immigrant labor and women where the worker is paid by unit produced instead of
time worked intended to encourage rapid labor, but often results in accidents). Beef
boning is a dangerous trade where your hands and knife are slippery and can cause your
hand to slip onto the blade. The cut may heal, but there’s threat of deadly contagion.
Mikolas has been bedridden with blood-poisoning twice within 3 years. The last time,
he lost his job and had to go back to standing at the doors of the packing houses at
6AM in a foot of snow for 6 weeks. Packing houses are where animals are slaughtered
and prepared for curing, salting, and packing.
Men pay to dance with the bride. [book has great detail of cultural history]
Marija kept slamming the saloon door shut by kicking the door knob with her foot, then
accidentally slammed the door on a 3-year-old boy. She grabbed him, gave him kisses,
and offered him beer.
Author discusses Ona’s fears of how much the wedding has cost and how much more
the saloon-keeper would charge for the beer and alcohol, saying the keepers commonly
rip-off people.
Men who had to crack the heads of animals for a living sometimes had a habit of doing
it to their friends and families.
Promptly at 7AM, everyone had to be in their places at Durham’s or Brown’s or Jones’,
each in his working clothes. If one is 1 min. late, he’ll be docked 1 hr. of pay. In the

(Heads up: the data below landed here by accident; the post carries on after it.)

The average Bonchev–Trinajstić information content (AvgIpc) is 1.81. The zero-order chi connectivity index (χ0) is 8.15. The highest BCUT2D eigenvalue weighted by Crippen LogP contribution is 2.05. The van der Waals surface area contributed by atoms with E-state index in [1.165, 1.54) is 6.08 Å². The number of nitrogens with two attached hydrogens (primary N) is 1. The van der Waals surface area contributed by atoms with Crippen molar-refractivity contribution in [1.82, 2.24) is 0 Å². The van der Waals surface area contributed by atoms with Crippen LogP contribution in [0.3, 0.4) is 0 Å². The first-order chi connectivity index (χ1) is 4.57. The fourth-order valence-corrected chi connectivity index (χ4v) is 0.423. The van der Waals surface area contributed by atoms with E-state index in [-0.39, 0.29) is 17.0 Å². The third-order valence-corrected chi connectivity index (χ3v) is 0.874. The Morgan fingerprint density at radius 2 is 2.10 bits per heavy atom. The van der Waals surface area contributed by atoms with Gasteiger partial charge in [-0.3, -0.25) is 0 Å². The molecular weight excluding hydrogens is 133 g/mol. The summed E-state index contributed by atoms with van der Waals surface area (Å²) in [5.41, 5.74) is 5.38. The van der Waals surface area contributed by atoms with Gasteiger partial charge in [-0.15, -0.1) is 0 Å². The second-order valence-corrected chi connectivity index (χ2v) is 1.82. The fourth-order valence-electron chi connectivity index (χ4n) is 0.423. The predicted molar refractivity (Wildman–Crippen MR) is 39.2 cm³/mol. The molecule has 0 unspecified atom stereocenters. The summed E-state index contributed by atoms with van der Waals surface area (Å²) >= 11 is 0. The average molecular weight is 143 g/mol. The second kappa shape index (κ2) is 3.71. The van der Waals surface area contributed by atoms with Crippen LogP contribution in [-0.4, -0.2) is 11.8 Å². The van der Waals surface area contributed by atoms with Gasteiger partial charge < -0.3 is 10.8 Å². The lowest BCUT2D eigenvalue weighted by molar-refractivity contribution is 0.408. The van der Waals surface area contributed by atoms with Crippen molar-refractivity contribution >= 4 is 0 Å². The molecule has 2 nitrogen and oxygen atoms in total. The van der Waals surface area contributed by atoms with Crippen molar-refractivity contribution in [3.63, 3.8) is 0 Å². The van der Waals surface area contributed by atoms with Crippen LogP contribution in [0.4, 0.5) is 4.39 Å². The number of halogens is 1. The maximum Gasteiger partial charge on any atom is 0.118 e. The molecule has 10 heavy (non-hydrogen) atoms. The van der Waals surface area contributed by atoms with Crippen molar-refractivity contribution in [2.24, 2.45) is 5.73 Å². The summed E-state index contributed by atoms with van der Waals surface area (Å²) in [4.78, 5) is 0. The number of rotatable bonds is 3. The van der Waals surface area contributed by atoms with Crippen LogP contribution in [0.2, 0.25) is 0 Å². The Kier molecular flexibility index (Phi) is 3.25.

serial version of the novel, author calls Chicago’s Big Three meatpackers (Armour,
Swift, and Morris) Anderson, Smith, and Morton. The Big Four includes the packer
Hammond, and Big Five includes Cudahy.
Workers more than 1 min. late were sent back to work the doors of the packing houses
from 6AM to nearly 8:30PM. There was no exception not even for Ona, who was
refused to take off the day after her wedding without pay.
Jurgis carried Ona in his arms to their home 2 blocks away. He tells Ona not to work at
Brown’s that day and that he will work harder.
Ch. 2
Jurgis had only been working in the stockyards for 4 months, and didn’t believe the
horrible stories of beatings but, merely laughed.
Jurgis met Ona at a horse fair in Lithuania and wanted to buy her from her rich father,
but was refused. Her father later died, his estate was in debt, and the stepmom spent the
last penny to get out of the debt.
The twelve of them (five adults, teenaged Ona, and six children).
All this was “made” land – “made” by using it as a dumping ground for the city
garbage (the dump).
Ch. 3
Jurgis got a job at Brown’s as a gut shoveler.
thru 35: talks about the cows, bulls, and hogs being huddled into chutes to be killed,
finally entering a room of no return.
Hogs were chained by one leg, then jerked up, kicking and squealing. The uproar was
appalling, perilous to the eardrums; one feared there was too much sound for the room